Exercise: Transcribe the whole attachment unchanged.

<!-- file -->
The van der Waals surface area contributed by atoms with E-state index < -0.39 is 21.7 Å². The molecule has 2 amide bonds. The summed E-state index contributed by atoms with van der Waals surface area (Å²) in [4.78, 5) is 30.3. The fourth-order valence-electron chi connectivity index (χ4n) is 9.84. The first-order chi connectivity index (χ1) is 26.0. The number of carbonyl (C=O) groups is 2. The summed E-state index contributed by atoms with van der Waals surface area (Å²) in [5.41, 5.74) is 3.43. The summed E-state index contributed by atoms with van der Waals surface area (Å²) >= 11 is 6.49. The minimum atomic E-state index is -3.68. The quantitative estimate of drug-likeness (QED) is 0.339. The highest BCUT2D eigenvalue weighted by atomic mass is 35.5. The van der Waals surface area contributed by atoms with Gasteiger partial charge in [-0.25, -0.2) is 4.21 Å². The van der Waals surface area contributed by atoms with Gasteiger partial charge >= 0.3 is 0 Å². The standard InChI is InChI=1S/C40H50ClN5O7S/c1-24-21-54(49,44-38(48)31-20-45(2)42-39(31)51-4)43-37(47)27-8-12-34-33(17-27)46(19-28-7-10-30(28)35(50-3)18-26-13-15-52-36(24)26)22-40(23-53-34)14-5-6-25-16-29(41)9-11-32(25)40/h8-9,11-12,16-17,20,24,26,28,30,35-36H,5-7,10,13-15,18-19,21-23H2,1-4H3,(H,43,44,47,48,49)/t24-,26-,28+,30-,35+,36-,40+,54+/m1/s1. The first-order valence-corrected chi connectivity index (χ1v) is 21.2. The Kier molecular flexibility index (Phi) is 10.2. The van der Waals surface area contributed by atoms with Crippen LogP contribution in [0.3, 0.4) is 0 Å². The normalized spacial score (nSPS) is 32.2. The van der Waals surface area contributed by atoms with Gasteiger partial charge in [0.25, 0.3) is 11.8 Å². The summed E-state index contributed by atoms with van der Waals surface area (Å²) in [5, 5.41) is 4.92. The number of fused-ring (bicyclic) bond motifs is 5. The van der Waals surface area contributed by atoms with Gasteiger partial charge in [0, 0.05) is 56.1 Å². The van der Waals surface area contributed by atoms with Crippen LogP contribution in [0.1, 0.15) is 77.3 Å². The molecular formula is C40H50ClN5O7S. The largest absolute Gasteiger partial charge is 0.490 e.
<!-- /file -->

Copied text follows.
The van der Waals surface area contributed by atoms with E-state index < -0.39 is 21.7 Å². The molecule has 2 amide bonds. The summed E-state index contributed by atoms with van der Waals surface area (Å²) in [4.78, 5) is 30.3. The fourth-order valence-electron chi connectivity index (χ4n) is 9.84. The first-order chi connectivity index (χ1) is 26.0. The number of carbonyl (C=O) groups is 2. The summed E-state index contributed by atoms with van der Waals surface area (Å²) in [5.41, 5.74) is 3.43. The summed E-state index contributed by atoms with van der Waals surface area (Å²) >= 11 is 6.49. The minimum atomic E-state index is -3.68. The quantitative estimate of drug-likeness (QED) is 0.339. The highest BCUT2D eigenvalue weighted by atomic mass is 35.5. The van der Waals surface area contributed by atoms with Gasteiger partial charge in [-0.25, -0.2) is 4.21 Å². The van der Waals surface area contributed by atoms with Gasteiger partial charge >= 0.3 is 0 Å². The standard InChI is InChI=1S/C40H50ClN5O7S/c1-24-21-54(49,44-38(48)31-20-45(2)42-39(31)51-4)43-37(47)27-8-12-34-33(17-27)46(19-28-7-10-30(28)35(50-3)18-26-13-15-52-36(24)26)22-40(23-53-34)14-5-6-25-16-29(41)9-11-32(25)40/h8-9,11-12,16-17,20,24,26,28,30,35-36H,5-7,10,13-15,18-19,21-23H2,1-4H3,(H,43,44,47,48,49)/t24-,26-,28+,30-,35+,36-,40+,54+/m1/s1. The first-order valence-corrected chi connectivity index (χ1v) is 21.2. The Kier molecular flexibility index (Phi) is 10.2. The van der Waals surface area contributed by atoms with Crippen LogP contribution in [0.3, 0.4) is 0 Å². The normalized spacial score (nSPS) is 32.2. The van der Waals surface area contributed by atoms with Gasteiger partial charge in [0.25, 0.3) is 11.8 Å². The summed E-state index contributed by atoms with van der Waals surface area (Å²) in [5, 5.41) is 4.92. The number of fused-ring (bicyclic) bond motifs is 5. The van der Waals surface area contributed by atoms with Gasteiger partial charge in [0, 0.05) is 56.1 Å². The van der Waals surface area contributed by atoms with Crippen LogP contribution in [0.1, 0.15) is 77.3 Å². The molecular formula is C40H50ClN5O7S. The largest absolute Gasteiger partial charge is 0.490 e.